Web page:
However, even Spam can be used to create delicacy, and maybe the future of performative digital bodies is not as abysmal as it seems. With the long history of discussion on cyborgs and physical enhancements in posthumanism, perhaps the hybridization of bodies can also be used to enrich our mental strength and adapt to the ever more technologically advanced society. A "glitched body," as American curator and writer Legacy Russell articulated, is "a body that defies the hierarchies and strata of logic, it is proudly nonsensical and therefore perfectly non-sense." (Russell, 2020, 169) There are possibilities of liberating the bodies from the logical labels of social norms and excitingly experimenting with whom we can become. A hybrid body does not go through the reduction for efficient communication and categorization. To accomplish that, we may need to acquire a hybrid soul matching with the hybrid body from the precipitation of our journey and investigation to know the self, the others, and our surroundings. The hybrid soul provides a sense of control we regain over our bodies. Allowing us to navigate comfortably through digital spaces, where when to be visible and whom to give our attention to remain our choices instead of coerced ones.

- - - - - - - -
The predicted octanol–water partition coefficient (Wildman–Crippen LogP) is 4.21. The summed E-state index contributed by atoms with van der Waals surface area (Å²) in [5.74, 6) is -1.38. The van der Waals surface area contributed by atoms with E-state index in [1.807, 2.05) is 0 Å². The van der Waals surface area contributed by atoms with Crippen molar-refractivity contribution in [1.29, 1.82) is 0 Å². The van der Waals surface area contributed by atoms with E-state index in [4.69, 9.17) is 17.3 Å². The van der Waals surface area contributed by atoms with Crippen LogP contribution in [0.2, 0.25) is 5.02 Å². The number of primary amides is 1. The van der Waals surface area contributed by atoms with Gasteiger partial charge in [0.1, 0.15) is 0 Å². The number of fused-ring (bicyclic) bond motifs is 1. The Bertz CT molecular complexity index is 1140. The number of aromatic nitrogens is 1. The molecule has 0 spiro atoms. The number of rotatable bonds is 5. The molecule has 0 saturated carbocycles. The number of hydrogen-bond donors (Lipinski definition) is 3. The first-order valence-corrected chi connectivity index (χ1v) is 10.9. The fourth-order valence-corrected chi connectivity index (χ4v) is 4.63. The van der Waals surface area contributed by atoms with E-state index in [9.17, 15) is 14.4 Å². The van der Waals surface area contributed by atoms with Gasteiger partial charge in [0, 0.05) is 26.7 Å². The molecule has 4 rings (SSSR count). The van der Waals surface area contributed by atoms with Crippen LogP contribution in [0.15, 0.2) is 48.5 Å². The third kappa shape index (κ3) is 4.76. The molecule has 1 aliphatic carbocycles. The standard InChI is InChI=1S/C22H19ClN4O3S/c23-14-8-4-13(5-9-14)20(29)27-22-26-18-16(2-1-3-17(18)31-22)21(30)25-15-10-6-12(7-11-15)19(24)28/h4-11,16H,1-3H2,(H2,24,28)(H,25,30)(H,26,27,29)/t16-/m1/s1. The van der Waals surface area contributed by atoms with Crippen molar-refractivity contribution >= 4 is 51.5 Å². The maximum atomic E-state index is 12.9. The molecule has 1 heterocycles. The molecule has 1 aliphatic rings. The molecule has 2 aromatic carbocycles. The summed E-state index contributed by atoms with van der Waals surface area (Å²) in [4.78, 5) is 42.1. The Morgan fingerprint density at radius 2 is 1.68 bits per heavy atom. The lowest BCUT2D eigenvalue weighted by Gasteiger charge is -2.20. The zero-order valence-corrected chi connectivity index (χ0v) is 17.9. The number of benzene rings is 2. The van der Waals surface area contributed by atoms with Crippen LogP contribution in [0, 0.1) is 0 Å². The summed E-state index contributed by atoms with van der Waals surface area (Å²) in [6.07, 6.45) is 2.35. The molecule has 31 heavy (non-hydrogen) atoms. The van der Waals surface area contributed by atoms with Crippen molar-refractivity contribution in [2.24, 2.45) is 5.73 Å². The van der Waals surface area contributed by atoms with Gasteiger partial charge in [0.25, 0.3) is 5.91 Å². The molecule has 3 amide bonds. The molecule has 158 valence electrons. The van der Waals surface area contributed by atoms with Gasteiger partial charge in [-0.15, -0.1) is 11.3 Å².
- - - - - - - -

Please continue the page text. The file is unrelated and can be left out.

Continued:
Citton, Y., & Norman, B. (2021). The ecology of attention. Polity.
Okoye, F. (2020, August 4). Decolonising Bots. Bot Club. Retrieved September 9, 2022, from https://botclub.hetnieuweinstituut.nl/en/activities/decolonising-bots
Han, Byung-Chul, and Daniel Steuer. Saving Beauty. Polity Press, 2018
Han, Byung-Chul. The Disappearance of Rituals: A Topology of the Present. Polity Press, 2020.
Russell, Legacy. Glitch Feminism. Verso Books. Kindle Edition. 2020
Steyerl, Hito. Duty Free Art. Verso Books. Kindle Edition. 2017
Steyerl, Hito. The Wretched of the Screen (e-flux journal Series). Sternberg Press, e-flux. Kindle Edition. 2012